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WarPath

Platform(s): PC, Xbox
Genre: Action
Publisher: Groove Games
Developer: Digital Extremes

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Xbox/PC Preview - 'WarPath'

by Thomas Leaf on April 30, 2006 @ 1:58 a.m. PDT

WarPath is a fast-paced FPS game featuring a unique single player mode that allows gamers to battle for control of different territories, with each providing distinct strategic advantages. Once players have honed their skills in the single player missions, they can jump online and let the real action begin.

Genre: FPS
Publisher: Groove Games
Developer: Digital Extremes
Release Date: June 6, 2006

Based around the latest renditions of the Unreal Engine and Havoc Physics Set, WarPath is a team-based multiplayer gankfest that is played fast, loose and ruthlessly. The game allows you to choose among three races: the Ohm, Kovos and Coalition. Seven weapons give you options for killing foes, but two are specific to each race, while the other five are unlocked throughout the game. The gameplay is reminiscent of Quake 3, and its levels are designed arena-style, but there are strategic elements to the overall game. In single-player, there will be a campaign where you are trying to advance against the other three races' territories, and each zone can be team deathmatch, capture the flag or assault. Best of all, WarPath is also being slated as a budget-priced game, yet still touts some serious technology and features, which means you get some quality software at an affordable entry fee.

WarPath's immediate impact is its visual strength. Already in its early form, WarPath plays extremely fast, but with all of the flair we have come to expect from Unreal technology. Ragdoll physics make for some good fun when you blast the other team around, and all of the game modes play at breakneck pace.

WarPath's centerpiece will most likely be its assault mode. It is reminiscent of Unreal 2004's onslaught mode, where teams fight over nodes, only without the vehicles. The way it works is simple; each team has to control a node by finding it and standing under it. Nodes are connected, and to capture more nodes, you first have to capture the closer ones, which will keep the fighting focused around each map's hot points. The whole objective is to capture all of the nodes to make the opposing team's power core vulnerable. If the attackers succeed, they score a point and the map resets, but if the defenders succeed, then the last captured node becomes neutral. The design forces players to fight it out in concentrated areas but also makes momentum swings very real and very common.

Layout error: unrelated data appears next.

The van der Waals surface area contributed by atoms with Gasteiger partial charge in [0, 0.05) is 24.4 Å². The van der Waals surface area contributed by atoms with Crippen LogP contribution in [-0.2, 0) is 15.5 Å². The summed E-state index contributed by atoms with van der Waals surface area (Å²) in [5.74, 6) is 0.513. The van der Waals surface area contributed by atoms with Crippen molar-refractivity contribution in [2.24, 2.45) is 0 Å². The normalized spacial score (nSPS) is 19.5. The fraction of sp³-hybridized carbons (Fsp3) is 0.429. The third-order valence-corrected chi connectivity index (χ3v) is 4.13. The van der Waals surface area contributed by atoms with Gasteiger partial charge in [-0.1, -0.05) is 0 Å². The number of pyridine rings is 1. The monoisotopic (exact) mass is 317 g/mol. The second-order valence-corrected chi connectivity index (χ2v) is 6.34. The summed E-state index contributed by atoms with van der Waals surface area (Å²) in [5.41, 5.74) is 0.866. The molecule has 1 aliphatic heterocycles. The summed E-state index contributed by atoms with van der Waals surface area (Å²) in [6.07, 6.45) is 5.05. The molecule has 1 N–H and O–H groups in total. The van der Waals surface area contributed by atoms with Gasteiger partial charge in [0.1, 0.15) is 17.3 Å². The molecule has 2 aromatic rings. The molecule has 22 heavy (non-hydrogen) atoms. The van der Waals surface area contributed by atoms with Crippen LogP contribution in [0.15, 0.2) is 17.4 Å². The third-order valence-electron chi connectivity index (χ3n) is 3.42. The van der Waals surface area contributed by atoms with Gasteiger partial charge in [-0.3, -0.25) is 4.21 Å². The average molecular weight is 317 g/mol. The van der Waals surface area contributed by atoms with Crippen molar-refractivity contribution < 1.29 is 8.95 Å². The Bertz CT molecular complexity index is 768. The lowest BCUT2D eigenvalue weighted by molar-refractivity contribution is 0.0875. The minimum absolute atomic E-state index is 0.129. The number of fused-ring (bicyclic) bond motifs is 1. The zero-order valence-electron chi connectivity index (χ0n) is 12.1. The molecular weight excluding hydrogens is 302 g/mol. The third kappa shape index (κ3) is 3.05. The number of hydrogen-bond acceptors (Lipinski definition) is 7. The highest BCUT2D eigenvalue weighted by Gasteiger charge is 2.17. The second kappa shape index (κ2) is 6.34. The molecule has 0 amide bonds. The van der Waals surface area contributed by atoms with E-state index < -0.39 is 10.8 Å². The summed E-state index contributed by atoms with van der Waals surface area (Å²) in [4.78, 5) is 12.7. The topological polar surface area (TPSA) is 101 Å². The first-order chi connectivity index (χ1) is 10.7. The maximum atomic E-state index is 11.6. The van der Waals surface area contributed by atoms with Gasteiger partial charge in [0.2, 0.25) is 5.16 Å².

Right now, WarPath is still finishing up its design cycle and hasn't gone gold yet. The preview build showed its graphics engine to be pretty much complete. All of the maps were playable in single-player mode, but there were still some issues with stability and play balancing to work out. WarPath is squarely aimed at more skill-based twitch shooting rather than spraying and praying for splash damage, which I think is a good thing. The pace that the game sets is beyond furious - if you blink, things will pass you by.

Don't expect much in the form of narrative. There is some background story about a war between these three races, but it all seems a little trivial, based on the gameplay. To think that WarPath will also be a rehash of old arena and team-based shooters would also be remiss. The seven weapons mentioned earlier may seem paltry, but they are upgradeable, which will make them much more potent and even change their characteristics. A regular assault rifle may get a bigger damage rating with one upgrade, but with two, it may get a grenade launcher or a charged energy blast. Players also are able to pick up armor and medical packs to heal themselves, which can turn these fast-paced firefights into more enduring affairs.

With Enemy Territories: Quake Wars a ways off and veering towards class-based multiplayer battles and with Unreal 2007 even further off in the future, there is very much a vacuum in the multiplayer arena shooter genre right now. I suspect WarPath will find a strong following among the Quake 3 and Unreal 2004 fan base, with its fast-paced action and streamlined, objective-based and team deathmatch gameplay.

So should you be excited about WarPath? In short, yes. It already looks awesome and plays extremely well on current hardware. The game's seeming simplicity looks to belie some more complex gameplay mechanics, with its upgradeable weapons and assault mode. While more evolutionary rather than revolutionary, assault mode trims the fat and makes a battle that can swing both ways at any time but still require some good old-fashioned teamwork. Get ready to get back in touch with your multiplayer shooter roots when WarPath is unleashed. It may not be getting as much hype or fanfare as other future games, but it will certainly make your eyes bleed and your fingers twitch, which is not bad for at all for its reduced retail price.


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